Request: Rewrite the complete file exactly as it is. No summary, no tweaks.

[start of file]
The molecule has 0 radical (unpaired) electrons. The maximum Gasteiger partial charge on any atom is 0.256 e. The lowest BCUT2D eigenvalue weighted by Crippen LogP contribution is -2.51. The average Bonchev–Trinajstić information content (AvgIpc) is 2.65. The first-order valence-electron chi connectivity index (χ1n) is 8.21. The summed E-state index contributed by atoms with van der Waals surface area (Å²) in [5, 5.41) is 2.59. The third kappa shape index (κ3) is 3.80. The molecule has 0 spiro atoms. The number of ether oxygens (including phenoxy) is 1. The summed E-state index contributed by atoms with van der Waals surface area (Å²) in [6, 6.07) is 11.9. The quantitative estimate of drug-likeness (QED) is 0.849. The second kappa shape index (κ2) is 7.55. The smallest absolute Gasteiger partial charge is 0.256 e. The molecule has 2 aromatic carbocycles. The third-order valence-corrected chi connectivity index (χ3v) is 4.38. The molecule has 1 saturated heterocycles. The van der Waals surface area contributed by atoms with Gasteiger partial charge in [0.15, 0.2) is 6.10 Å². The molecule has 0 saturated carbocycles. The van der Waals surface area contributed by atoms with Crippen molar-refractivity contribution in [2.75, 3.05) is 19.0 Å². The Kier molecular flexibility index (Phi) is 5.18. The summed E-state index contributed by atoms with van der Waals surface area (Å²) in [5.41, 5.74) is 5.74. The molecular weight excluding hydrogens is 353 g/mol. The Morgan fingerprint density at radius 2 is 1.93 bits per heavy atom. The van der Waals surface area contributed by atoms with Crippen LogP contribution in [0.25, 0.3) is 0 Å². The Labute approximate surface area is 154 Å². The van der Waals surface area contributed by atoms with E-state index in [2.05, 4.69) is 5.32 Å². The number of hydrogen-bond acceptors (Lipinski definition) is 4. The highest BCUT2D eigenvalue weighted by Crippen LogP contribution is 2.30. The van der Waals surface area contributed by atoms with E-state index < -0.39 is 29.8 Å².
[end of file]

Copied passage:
The molecule has 0 radical (unpaired) electrons. The maximum Gasteiger partial charge on any atom is 0.256 e. The lowest BCUT2D eigenvalue weighted by Crippen LogP contribution is -2.51. The average Bonchev–Trinajstić information content (AvgIpc) is 2.65. The first-order valence-electron chi connectivity index (χ1n) is 8.21. The summed E-state index contributed by atoms with van der Waals surface area (Å²) in [5, 5.41) is 2.59. The third kappa shape index (κ3) is 3.80. The molecule has 0 spiro atoms. The number of ether oxygens (including phenoxy) is 1. The summed E-state index contributed by atoms with van der Waals surface area (Å²) in [6, 6.07) is 11.9. The quantitative estimate of drug-likeness (QED) is 0.849. The second kappa shape index (κ2) is 7.55. The smallest absolute Gasteiger partial charge is 0.256 e. The molecule has 2 aromatic carbocycles. The third-order valence-corrected chi connectivity index (χ3v) is 4.38. The molecule has 1 saturated heterocycles. The van der Waals surface area contributed by atoms with Gasteiger partial charge in [0.15, 0.2) is 6.10 Å². The molecule has 0 saturated carbocycles. The van der Waals surface area contributed by atoms with Crippen molar-refractivity contribution in [2.75, 3.05) is 19.0 Å². The Kier molecular flexibility index (Phi) is 5.18. The summed E-state index contributed by atoms with van der Waals surface area (Å²) in [5.41, 5.74) is 5.74. The molecular weight excluding hydrogens is 353 g/mol. The Morgan fingerprint density at radius 2 is 1.93 bits per heavy atom. The van der Waals surface area contributed by atoms with Crippen LogP contribution in [0.25, 0.3) is 0 Å². The Labute approximate surface area is 154 Å². The van der Waals surface area contributed by atoms with E-state index in [2.05, 4.69) is 5.32 Å². The number of hydrogen-bond acceptors (Lipinski definition) is 4. The highest BCUT2D eigenvalue weighted by Crippen LogP contribution is 2.30. The van der Waals surface area contributed by atoms with E-state index < -0.39 is 29.8 Å².